Saturday, December 18, 2010

The dreaded R word

Like many of you, I've spent the second half of 2010 in full-on anticipation mode for Tron: Legacy.

In fact, I first saw the "new" trailer -- the one that expanded on the teasers we saw nearly a year ago -- on an IMAX screen before Inception. The timing worked out perfectly -- I had spent the first half of the year anticipating Inception, and Tron: Legacy immediately filled the anticipation vacuum. In fact, I remember exactly the shot in the trailer that sent me over the top -- a rear-view of a light cycle, with Daft Punk's "The Game Has Changed" (for those of you who, like me, bought the soundtrack last week off for $3.99) playing thunderously and spine-tinglingly in the background.

But if Tron: Legacy is not all we're cracking it up to be, I can't say I'll be surprised. See, my last three weeks have represented the tempered expectations of a dirty little word starting with the letter R:


Not the reshoots you read around this summer, in which Brad Bird and a couple others were brought in to flesh out the "characters, emotion and theme," leading to what director Joseph Kosinski referred to as six new minutes of footage in the film's first 20 minutes.

No, these are reshoots that may or may not have occurred over Thanksgiving. That's right, just three weeks before the movie was set to come out.

Uh oh.

The "may not" part of that equation is key. I have no verifiable source for this information -- at least not yet. If there were such 11th hour reshoots, it'll probably come out in the postmortem, if reasons for the film's failure need to be discovered. For now, I've only got a friend of mine to go on. Let's call him Paul.

I spent Thanksgiving with Paul, and when Paul and I get together, we always do a quick and dirty recap of what we've seen, what we have yet to see, and what we're excited to see. Tron: Legacy inevitably came up during that last part. However, Paul had information that I didn't -- he said that the movie was in reshoots. As in, right now. As in, Jeff Bridges and Garrett Hedlund were, at that very moment, acting against a green screen somewhere in greater Los Angeles.

I'd been saving up that tidbit to write about on the blog today, but thought I needed to be able to back up my claims. I'm not what you would call a journalist anymore, but I'm also not a blatant spreader of lies. So when I saw Paul again last night, I asked him what his source was for this information. At which point he told me he had been at a car dealer -- to buy, or to get repairs on his vehicle, I'm not sure -- and heard another customer talking. Clearly I'm not a journalist anymore, because I don't remember the details of a story that was told to me last night -- I can't remember whether Paul was talking to the guy himself, or heard this guy talking to an employee at the car dealership, or heard this guy talking on his cell. Whatever the case was, this guy had said something about "starting reshoots for Tron on Monday." As in Monday November 29th, 18 days before Tron: Legacy was scheduled to take theaters by storm.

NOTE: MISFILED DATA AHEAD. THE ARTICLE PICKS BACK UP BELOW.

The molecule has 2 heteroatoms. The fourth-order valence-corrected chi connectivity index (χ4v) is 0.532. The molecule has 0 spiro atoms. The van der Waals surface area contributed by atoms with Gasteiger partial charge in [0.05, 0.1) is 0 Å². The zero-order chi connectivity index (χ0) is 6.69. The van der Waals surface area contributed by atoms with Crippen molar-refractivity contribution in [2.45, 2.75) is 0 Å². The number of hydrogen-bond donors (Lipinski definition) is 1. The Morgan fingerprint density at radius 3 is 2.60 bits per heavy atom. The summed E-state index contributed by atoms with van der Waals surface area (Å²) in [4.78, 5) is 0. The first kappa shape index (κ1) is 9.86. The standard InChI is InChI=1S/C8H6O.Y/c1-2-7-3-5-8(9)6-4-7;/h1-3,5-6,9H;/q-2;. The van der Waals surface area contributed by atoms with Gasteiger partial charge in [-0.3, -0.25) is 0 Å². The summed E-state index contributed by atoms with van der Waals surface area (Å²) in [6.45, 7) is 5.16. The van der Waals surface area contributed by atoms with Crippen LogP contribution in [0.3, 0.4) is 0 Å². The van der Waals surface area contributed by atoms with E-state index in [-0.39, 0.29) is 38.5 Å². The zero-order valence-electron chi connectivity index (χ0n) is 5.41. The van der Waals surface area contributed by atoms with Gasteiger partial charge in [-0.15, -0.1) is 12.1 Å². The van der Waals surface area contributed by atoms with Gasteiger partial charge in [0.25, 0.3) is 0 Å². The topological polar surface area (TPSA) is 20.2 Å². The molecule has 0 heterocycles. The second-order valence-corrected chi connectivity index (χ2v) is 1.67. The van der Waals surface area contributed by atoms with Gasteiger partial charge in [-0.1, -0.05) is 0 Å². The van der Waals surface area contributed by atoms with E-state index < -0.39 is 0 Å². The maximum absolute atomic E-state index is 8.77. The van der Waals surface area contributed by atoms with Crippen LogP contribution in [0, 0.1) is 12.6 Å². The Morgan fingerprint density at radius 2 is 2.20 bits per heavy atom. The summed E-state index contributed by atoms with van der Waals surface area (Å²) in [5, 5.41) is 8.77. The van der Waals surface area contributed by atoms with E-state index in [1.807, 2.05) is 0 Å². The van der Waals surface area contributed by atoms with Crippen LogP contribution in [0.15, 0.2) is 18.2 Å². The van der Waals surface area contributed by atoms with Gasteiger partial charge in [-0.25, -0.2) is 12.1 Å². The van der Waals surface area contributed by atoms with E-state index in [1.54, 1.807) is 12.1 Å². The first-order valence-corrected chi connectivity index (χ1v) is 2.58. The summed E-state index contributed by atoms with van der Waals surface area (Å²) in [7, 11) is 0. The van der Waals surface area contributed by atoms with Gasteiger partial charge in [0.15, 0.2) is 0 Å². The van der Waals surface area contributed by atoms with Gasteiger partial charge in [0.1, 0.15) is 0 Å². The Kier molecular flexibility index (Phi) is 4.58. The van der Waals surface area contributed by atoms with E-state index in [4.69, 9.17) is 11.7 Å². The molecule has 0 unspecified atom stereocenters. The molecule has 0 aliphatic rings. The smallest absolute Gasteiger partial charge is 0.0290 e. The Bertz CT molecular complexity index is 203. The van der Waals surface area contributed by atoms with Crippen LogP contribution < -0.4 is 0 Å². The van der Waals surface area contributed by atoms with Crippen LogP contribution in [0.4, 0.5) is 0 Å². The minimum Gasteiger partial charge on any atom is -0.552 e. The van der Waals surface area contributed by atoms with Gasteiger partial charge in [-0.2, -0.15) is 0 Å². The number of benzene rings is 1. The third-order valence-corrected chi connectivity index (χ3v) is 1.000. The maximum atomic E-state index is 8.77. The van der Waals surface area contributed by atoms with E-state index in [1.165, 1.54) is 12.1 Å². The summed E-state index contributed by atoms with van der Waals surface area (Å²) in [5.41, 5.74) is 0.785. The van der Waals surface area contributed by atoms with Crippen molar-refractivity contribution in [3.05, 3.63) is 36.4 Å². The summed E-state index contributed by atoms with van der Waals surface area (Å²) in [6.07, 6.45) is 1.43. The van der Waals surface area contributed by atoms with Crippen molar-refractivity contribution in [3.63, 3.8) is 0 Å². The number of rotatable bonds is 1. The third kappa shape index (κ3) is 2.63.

Uh oh.

It's pretty obvious that reshoots are never a good sign. But when they occur months before the film is going to be released, like this summer's reshoots occurred, it's much easier to spin that as something positive, or at least non-negative. Interviewed this summer, Kosinski said "Being able to go in surgically and touch little things just helped bring the movie to the next level." And the fanboy commentators were all on board for that positive spin, especially given the fine pedigree of Pixar vet Brad Bird.

These new theoretical reshoots, which I am neither confirming nor denying, would clearly be an act of desperation, prompted by the sub-par response from test audiences. They have the potential to improve the movie, but they also have the potential to make it seem a lot choppier, especially if the actors have undergone noticeable physical changes since principal photography. Much has been made about how there is a digitally created younger version of Jeff Bridges in this movie, but with only a couple weeks between these theoretical reshoots and the film's debut, no digital touching up would seem possible.